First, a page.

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‘Change is hard.’ Raleigh charter school voluntarily closing due to academic performance

Hope Charter Leadership Academy to close in 2019

Despite major gains in test scores two years ago, Hope Charter Leadership Academy in Raleigh, NC will close at the end of the school year.
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Despite major gains in test scores two years ago, Hope Charter Leadership Academy in Raleigh, NC will close at the end of the school year.

A long-running charter school near downtown Raleigh that has seen ups and downs in its test scores plans to close in June.

Hope Charter Leadership Academy’s board of directors voted on Nov. 28 to relinquish the school’s charter at the end of the school year and to enter into an agreement that would give its students priority to get into PAVE Southeast Raleigh Charter School. Hope is closing because of “the school’s inability to meet satisfactory student performance goals,” according to state documents.

The N.C. Charter Schools Advisory Board will discuss Wednesday the request from PAVE to give application priority to Hope students who apply to attend next school year. Hope has around 125 students.

“It’s a very warm place,” said Walt Sherlin, chairman of Hope’s board of directors. “That’s one of the positive things with being a small school. But we’ve had problems with academic performance.”

Hope was a private religious school for at-risk students run by Building Together Ministries when it was approved in 2001 by the State Board of Education to become a charter school.

Charter schools are taxpayer-funded schools that are exempt from some of the regulations that traditional public schools must follow. But due to the high percentage of low-income students at the school, Hope has provided meals and bus service to its campus on Blount Street in the Mordecai neighborhood.

There are 185 charter schools open statewide this school year, with 15 more approved to open in 2019. But in addition to Hope closing at the end of the school year, the State Board of Education revoked the charter for Global Achievers School in Rocky Mount.

Charter schools are one option in the growing "school choice" movement. Funded by taxpayer money, these schools are growing nationally, though some states have yet to pass related laws. Find out what sets them apart.

Hope got national publicity in 2007 when ABC’s “Extreme Makeover: Home Edition” television show made improvements to the school building.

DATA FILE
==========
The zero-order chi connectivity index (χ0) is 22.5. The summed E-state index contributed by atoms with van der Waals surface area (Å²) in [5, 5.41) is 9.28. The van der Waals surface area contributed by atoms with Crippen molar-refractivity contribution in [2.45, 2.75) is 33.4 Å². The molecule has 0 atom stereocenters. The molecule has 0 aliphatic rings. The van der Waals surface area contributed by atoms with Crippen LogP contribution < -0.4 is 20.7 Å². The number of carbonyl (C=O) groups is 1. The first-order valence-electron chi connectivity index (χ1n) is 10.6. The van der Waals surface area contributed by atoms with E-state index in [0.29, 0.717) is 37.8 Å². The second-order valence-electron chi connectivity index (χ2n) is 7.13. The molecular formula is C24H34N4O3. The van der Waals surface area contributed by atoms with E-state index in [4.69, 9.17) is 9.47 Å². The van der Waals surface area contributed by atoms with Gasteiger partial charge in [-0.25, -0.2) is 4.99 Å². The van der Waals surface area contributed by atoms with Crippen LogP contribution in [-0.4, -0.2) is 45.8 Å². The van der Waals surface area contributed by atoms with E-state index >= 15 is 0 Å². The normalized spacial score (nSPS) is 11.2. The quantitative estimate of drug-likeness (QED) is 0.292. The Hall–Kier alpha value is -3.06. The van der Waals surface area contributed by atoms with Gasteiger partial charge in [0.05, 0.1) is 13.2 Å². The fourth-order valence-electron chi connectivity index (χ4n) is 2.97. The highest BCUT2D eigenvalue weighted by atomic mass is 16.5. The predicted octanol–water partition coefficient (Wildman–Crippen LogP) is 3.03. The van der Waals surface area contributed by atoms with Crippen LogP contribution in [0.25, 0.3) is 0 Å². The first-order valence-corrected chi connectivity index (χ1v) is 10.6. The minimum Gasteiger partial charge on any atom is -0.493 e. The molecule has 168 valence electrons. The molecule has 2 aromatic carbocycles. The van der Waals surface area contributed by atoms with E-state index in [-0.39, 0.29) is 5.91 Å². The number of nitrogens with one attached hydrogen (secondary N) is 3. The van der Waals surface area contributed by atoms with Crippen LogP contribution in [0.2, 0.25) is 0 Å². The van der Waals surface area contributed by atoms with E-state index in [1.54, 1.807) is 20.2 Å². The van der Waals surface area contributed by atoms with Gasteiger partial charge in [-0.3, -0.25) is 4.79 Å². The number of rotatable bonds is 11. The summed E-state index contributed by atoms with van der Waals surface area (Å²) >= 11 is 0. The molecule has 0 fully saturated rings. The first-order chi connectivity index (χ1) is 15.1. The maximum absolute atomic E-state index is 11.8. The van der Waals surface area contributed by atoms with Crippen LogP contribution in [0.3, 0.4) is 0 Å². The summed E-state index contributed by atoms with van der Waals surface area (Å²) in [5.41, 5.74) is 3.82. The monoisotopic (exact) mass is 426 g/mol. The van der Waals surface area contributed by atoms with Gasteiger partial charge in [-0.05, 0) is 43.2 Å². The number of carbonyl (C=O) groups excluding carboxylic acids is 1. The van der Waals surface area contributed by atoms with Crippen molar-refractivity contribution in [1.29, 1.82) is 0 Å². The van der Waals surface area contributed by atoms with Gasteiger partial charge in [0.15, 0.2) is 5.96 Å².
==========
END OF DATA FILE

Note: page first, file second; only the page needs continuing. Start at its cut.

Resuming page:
But throughout much of Hope’s history, it’s been a challenge academically.

In 2016, the Charter Schools Advisory Board talked about shutting Hope down unless it dramatically improved its academic performance. The threat helped spur changes that last year resulted in big gains that caused Hope’s school performance grade to rise from an F to a C.

But the gains were short-lived. For the 2017-18 school year, Hope’s letter grade dropped back to an F and students didn’t meet growth expectations on state exams. Sherlin said they thought that they had solved a lot of things but wound up with a very bad academic year.

With the charter expiring June 30, Sherlin said that instead of applying for renewal, Hope’s board decided to enter into an agreement with PAVE. Sherlin said Hope’s board believes that its students will do better with the additional academic opportunities available at a larger school like PAVE, which has 380 students.

PAVE Southeast Raleigh Charter gets the green light to expand next year.

PAVE is located about six miles from Hope on Idlewood Village Drive. Like Hope, both serve a large number of students from Southeast Raleigh.

Sherlin said Hope’s staff was notified last week about the decision to close. He said a letter was mailed to parents with a meeting scheduled for Tuesday night so families can discuss concerns.

It’s not immediately clear how many Hope students can get into PAVE. If the agreement is approved by the state, only siblings of current PAVE students and children of PAVE staff would have higher admissions priority.

Even if students don’t get accepted into PAVE, Sherlin said there are other opportunities such as charter schools and schools in the Wake County school system.

In the meantime, Sherlin said Hope is committed to making the rest of the school year as successful as possible.

“We want to make it as positive as possible,” Sherlin said. “Change is hard and change is difficult. Change is sometimes good.”

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T. Keung Hui has covered K-12 education for the News & Observer since 1999, helping parents, students, school employees and the community understand the vital role education plays in North Carolina. His primary focus is Wake County, but he also covers statewide education issues.


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